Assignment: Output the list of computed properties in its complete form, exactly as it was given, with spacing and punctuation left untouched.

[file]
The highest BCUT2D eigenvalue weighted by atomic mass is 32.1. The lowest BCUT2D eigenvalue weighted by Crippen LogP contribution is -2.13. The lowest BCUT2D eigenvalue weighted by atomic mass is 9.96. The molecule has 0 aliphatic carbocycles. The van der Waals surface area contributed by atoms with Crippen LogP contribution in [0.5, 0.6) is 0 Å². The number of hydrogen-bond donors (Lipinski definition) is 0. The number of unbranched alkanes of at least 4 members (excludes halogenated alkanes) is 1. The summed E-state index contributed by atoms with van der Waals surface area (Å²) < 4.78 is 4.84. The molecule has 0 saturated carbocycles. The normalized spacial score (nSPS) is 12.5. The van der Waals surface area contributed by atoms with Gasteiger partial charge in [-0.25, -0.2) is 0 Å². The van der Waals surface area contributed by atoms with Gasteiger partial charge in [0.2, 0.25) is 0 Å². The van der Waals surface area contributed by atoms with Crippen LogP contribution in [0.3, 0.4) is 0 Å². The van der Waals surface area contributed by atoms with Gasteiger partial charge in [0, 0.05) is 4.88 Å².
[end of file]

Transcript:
The highest BCUT2D eigenvalue weighted by atomic mass is 32.1. The lowest BCUT2D eigenvalue weighted by Crippen LogP contribution is -2.13. The lowest BCUT2D eigenvalue weighted by atomic mass is 9.96. The molecule has 0 aliphatic carbocycles. The van der Waals surface area contributed by atoms with Crippen LogP contribution in [0.5, 0.6) is 0 Å². The number of hydrogen-bond donors (Lipinski definition) is 0. The number of unbranched alkanes of at least 4 members (excludes halogenated alkanes) is 1. The summed E-state index contributed by atoms with van der Waals surface area (Å²) < 4.78 is 4.84. The molecule has 0 saturated carbocycles. The normalized spacial score (nSPS) is 12.5. The van der Waals surface area contributed by atoms with Gasteiger partial charge in [-0.25, -0.2) is 0 Å². The van der Waals surface area contributed by atoms with Gasteiger partial charge in [0.2, 0.25) is 0 Å². The van der Waals surface area contributed by atoms with Crippen LogP contribution in [0.3, 0.4) is 0 Å². The van der Waals surface area contributed by atoms with Gasteiger partial charge in [0, 0.05) is 4.88 Å².